Re: One Thousand Years Ago and Genetic Defects? #dna


Adam Turner
 

https://www.breastcancer.org/research-news/ashkenazi-brca-status-and-bc-outcomes seems like a reasonable starting point.

It should be noted that what you've communicated about your conversation with your doctor appears to be a rather muddled version of the facts:

  • there is no single "defective gene for breast cancer." Breast cancer is a number of different diseases which have a multitude of different causes, and only a small minority of breast cancer cases are attributable to genetics. Your doctor was probably referring to tumors that result from having a bad copy of the BRCA1/BRCA2 tumor suppressor genes, which are indeed attributable to genetics and are disproportionately prevalent in Ashkenazi Jews, but there are other genes (p53 and several others) which also have been found to cause breast cancer.
  • Ashkenazi Jews are nowhere close to 10% of all global breast cancer diagnoses. There are about 2.1 million breast cancer diagnoses per year globally, and I am pretty confident that there are not 210,000 diagnoses per year among the 5 million or so Ashkenazi women in the world. Maybe they are 10% of all diagnoses among the small subset of breast cancer diagnoses associated with BRCA1/BRCA2 mutations, although I am inclined to doubt this also, and I'm too lazy to try and hunt down the exact numbers right now. I suspect that your doctor might have been referring to a different statistic with the "10%" figure: Out of all the breast cancer diagnoses per year among Ashkenazi Jewish women, about 10% of those are attributable to BRCA1/BRCA2 mutations.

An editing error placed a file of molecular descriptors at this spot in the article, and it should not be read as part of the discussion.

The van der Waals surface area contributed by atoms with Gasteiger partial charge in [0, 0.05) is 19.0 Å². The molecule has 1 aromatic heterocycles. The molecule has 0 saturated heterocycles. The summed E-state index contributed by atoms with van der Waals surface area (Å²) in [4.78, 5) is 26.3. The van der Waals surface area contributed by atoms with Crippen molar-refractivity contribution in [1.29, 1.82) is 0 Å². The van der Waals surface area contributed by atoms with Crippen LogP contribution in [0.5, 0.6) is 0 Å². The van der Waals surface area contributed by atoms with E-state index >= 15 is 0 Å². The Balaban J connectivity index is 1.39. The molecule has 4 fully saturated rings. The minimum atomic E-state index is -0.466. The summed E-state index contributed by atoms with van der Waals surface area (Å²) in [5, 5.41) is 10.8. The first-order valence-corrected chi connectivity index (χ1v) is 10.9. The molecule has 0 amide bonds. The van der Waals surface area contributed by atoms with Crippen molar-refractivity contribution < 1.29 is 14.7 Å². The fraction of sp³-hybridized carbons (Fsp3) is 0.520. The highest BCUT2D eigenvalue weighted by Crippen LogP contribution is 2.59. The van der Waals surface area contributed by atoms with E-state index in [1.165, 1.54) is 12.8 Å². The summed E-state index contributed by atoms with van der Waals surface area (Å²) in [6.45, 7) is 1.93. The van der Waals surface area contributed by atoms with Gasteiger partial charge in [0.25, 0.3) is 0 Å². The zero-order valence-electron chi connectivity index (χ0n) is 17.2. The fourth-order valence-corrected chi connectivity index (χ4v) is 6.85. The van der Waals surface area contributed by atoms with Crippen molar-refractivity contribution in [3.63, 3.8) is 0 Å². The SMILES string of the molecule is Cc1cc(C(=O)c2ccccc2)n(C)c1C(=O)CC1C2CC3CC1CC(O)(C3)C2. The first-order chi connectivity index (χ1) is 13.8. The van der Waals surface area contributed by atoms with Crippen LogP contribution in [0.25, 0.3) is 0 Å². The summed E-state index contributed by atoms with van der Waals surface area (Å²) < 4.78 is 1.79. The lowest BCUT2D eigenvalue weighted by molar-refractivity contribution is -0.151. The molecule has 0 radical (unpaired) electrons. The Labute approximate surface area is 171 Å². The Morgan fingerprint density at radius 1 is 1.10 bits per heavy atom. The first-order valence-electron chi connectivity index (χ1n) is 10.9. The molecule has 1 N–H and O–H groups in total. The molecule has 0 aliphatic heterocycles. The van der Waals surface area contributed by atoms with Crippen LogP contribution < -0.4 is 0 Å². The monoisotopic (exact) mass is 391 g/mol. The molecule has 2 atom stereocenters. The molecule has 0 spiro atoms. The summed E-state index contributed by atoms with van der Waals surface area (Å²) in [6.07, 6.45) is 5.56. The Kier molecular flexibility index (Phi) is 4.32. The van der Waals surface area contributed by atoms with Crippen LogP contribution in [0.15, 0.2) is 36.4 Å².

• BRCA1/BRCA2 mutations were not inherited by all Ashkenazi Jews. Only about 1 in 40 Jewish women have a mutation in one of these genes.
  • Ashkenazi Jews are not the only population with BRCA1/BRCA2 mutations, but the reason for this is not "some non-Jewish person a thousand years ago was the first human being on Earth to have the mutation, and then they or one of their descendants converted to Judaism, resulting in both Jews and non-Jews being susceptible." Rather, there were dozens of different (though still rare) mutation events affecting the same BRCA1/BRCA2 genes that occurred at various times to people of a whole bunch of different ethnicities, and it's simply that for a variety of reasons (chiefly, that Ashkenazi Jews were a small and historically insular population), the single mutation that occurred in an Ashkenazi person centuries ago has been unfortunately conserved among Jews to a degree that other mutations to the same genes have generally not been when they occurred in people of other ethnicities. There is a chart of all the different identified mutations to BRCA1/BRCA2 that have been associated with people of dozens of different ethnicities: Dutch, Japanese, American Indians, etc. at https://en.wikipedia.org/wiki/BRCA1
Adam Turner

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